The Smooth XS from Zhiyun is an interesting take on the smartphone gimbal that attempts to snuggle the space between prosumer and novice gear. In many respects it passes with flying colors. The build quality, cost, and usability are all excellent in this gadget. But there are some cons here that could be deal breakers for some users.
First off, this is a two-axis gimbal that only works with its own app. Before you read any further you should decide whether you’re shopping for a gimbal or a selfie stick. Because if you need a 3-axis gimbal for walking, riding, driving, or other shots that are bound to have vertical bumpiness or you need to shoot in a specific app (like, for instance, the camera app on your phone), you’re not going to want this device.
If you can live with a 2-axis gimbal that only works with a proprietary app, then this is a pretty damn good selfie stick.
Let’s start with the good. Ease-of-use is off the charts here. You download the app, connect your phone to the gimbal via Bluetooth, and register your device. From there you can use the app to shoot video, photos, panoramas, time-lapses, and “smart” stories. The app is apparently intended to appeal to streamers and other high-end selfie stick users.
That is to say, this isn’t professional filmmaking gear. In the era of iPhone films you’ll still need a 3-axis gimbal that works with your camera app of choice, but the Smooth XS clearly fits a niche — one filled with people who use their phone’s front camera more than its rear one.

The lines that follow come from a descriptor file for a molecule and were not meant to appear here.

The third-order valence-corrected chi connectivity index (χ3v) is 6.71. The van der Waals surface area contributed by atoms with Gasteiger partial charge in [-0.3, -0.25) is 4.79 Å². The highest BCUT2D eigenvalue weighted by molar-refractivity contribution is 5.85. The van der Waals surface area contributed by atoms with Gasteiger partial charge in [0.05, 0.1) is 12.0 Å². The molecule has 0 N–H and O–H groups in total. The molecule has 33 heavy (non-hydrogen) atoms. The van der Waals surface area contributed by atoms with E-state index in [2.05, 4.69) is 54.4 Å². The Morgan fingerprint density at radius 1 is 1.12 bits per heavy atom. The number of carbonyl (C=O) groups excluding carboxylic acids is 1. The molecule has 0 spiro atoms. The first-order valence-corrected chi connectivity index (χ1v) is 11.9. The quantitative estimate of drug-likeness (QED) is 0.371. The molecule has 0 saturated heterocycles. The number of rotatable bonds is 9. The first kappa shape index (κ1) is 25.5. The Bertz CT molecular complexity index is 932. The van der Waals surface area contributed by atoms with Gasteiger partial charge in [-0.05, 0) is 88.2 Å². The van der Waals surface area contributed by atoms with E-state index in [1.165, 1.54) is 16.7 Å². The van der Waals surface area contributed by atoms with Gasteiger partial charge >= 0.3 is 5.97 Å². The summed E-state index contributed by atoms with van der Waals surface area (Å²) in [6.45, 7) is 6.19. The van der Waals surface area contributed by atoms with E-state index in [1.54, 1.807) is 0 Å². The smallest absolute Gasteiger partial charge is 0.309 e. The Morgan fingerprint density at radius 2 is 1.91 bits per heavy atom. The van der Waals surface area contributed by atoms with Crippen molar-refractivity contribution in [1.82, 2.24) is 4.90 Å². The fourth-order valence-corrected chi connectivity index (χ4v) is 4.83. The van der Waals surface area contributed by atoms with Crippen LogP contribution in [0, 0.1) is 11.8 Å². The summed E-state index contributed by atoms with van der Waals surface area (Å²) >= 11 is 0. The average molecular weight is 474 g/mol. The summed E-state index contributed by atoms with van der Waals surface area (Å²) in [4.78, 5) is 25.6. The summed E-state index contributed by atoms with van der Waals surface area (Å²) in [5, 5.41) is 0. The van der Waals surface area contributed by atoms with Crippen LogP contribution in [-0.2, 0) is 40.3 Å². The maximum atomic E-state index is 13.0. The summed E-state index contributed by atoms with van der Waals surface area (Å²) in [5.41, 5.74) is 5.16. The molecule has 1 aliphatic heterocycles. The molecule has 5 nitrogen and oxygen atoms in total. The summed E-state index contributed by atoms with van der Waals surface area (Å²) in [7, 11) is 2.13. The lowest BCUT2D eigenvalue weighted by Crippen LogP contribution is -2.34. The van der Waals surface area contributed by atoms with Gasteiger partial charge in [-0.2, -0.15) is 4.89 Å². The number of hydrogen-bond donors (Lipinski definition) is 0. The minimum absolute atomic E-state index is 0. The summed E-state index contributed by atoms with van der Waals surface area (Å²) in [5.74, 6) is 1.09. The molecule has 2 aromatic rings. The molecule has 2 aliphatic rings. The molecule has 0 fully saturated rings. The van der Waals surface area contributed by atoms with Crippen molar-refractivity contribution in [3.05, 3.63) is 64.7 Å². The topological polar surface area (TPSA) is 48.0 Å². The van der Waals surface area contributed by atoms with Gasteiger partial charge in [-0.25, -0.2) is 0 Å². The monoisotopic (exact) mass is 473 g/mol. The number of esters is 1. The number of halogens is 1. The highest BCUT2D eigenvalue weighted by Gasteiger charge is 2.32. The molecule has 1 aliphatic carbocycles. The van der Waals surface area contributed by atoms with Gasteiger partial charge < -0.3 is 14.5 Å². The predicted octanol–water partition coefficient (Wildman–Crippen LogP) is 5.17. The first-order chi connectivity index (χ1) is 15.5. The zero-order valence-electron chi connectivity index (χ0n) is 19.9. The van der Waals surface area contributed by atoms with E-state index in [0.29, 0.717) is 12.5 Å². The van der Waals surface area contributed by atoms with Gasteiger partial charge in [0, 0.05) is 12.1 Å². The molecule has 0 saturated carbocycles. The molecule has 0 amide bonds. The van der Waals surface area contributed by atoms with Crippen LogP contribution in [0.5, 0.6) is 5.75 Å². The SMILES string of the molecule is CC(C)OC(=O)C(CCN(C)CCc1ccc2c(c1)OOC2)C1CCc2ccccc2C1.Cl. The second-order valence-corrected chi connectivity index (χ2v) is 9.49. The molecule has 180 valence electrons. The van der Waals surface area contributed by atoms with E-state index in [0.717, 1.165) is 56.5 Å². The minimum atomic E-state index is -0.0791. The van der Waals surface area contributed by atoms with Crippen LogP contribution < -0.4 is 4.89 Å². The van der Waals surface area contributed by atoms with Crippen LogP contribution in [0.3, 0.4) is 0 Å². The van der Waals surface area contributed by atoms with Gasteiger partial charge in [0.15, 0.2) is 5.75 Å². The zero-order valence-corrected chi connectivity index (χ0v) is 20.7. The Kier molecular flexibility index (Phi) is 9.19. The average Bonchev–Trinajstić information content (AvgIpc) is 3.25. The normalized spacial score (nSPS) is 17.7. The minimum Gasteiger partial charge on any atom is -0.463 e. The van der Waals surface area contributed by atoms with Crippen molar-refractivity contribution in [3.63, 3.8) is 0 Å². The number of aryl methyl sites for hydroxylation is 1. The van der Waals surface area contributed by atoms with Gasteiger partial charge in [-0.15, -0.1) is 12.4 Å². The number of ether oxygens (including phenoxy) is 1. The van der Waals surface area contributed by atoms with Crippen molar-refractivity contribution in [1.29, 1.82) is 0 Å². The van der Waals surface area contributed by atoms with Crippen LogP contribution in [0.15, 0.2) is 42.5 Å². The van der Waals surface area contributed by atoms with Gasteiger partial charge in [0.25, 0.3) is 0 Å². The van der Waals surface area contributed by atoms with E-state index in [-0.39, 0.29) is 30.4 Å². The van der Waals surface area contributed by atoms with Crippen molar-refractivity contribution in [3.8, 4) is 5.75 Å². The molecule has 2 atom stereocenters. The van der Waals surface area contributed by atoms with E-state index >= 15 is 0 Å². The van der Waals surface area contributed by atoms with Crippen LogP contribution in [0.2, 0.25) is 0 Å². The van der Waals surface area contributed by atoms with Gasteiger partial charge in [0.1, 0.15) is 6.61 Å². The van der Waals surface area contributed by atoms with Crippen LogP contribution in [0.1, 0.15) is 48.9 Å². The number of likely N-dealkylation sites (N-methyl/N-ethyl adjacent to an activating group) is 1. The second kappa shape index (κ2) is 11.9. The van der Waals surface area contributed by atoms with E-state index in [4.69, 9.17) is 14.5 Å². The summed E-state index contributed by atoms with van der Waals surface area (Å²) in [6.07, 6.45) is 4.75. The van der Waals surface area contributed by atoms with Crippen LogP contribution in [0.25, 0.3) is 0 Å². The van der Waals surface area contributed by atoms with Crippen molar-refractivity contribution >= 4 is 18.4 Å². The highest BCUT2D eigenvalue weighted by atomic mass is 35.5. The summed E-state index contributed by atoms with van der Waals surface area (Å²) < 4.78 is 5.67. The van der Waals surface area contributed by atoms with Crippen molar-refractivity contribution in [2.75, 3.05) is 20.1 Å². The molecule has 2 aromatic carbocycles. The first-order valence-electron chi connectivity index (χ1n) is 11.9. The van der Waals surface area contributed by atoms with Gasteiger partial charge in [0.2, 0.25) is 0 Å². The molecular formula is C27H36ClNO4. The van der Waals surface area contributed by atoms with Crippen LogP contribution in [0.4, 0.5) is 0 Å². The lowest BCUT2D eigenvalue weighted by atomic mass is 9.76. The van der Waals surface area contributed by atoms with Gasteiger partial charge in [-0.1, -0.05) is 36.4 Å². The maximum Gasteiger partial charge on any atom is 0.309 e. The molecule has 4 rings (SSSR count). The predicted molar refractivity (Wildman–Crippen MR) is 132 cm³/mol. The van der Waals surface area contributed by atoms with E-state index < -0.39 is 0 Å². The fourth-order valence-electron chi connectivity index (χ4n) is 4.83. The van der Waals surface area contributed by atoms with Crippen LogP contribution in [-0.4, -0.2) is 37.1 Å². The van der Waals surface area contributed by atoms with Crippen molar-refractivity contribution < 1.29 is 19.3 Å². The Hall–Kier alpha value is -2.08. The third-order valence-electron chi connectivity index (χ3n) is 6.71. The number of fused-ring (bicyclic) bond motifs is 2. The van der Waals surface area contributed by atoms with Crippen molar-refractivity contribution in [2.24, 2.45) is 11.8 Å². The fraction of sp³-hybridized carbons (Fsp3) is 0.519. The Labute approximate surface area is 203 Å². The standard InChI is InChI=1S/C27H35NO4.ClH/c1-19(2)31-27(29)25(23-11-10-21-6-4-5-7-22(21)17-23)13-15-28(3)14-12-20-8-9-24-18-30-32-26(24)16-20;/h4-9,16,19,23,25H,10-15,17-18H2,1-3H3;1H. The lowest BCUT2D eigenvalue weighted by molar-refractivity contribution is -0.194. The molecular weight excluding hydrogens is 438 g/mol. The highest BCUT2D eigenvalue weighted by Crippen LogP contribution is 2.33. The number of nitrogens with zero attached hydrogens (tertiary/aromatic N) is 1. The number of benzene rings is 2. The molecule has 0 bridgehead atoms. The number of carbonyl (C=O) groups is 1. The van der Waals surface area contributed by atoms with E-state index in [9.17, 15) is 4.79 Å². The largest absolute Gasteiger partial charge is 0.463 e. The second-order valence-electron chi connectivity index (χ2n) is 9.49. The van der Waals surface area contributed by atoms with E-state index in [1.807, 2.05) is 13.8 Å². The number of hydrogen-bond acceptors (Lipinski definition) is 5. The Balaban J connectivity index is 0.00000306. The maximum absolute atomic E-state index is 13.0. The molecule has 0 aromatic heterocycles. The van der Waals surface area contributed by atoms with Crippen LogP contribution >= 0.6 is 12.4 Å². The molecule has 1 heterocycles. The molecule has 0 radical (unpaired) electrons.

On the operational side, the Smooth XS is… well, smooth. It’s nearly silent and quick to respond to movements. Honestly, it feels like it’s tracking my subjects pretty well and I was impressed by how quickly I was able to forget I was holding a contraption and just focus on shooting.
The best thing about the Smooth XS is its build. This is a relatively small gadget compared to its competitors from DJI and others. It’ll fit in the side pocket of your backpack (or easily in your fanny pack, if that’s your thing) and it only weighs a few ounces. I really like the telescoping extension arm and the sliding holding mechanism. It’s plasticky, which might lead some folks to believe it’s cheap, but that keeps down on the weight — something I appreciated during long recording sessions.
It features a pan and rotate button, multifunction button that controls settings in the app, a power button, a record/shutter button, and a zoom button. There aren’t any bells or whistles here, but you get everything you need and it’s easily accessed with one hand.
If I could stop the review right here, I’d tell you go buy this thing right now. But we have to talk about this app first.
It’s abysmal, but you can use it. I’m not going to take the time to remember its name or take screenshots of it because it doesn’t deserve that much attention. I can only assume the reason why you’re forced to register the device within the app and use it exclusively with the app is so the company can rake in advertising dollars. It’s also possible the app is gathering data, but anytime you use a photography app you’re probably training an AI so it’s best just to assume that’s always the case.
The app has most of what you’ll need to record, edit, and broadcast your videos. Thankfully, once you’ve shot your footage you can always edit it in another app if you’d like. On the plus side, the app does contain several tutorial videos that are immediately useful.
The bottom line: I like this product. If I could use my own camera app I’d be completely satisfied, but without that option it’s tough for me to recommend. I can get over not having the third (tilt) axis, but being limited to only shooting in the Zhiyun app is a borderline deal-breaker for me.
However, the price is right. At just $74.99 I’d classify this as one of the better selfie sticks out there. If you’re cool shooting in the app, this thing is a great upgrade from simple telescope sticks for people who don’t want to drop $200 or $300 on a DJI gimbal.
Did you know we have a newsletter all about consumer tech? It’s called Plugged In – and you can subscribe to it right here.
Published September 25, 2020 — 21:52 UTC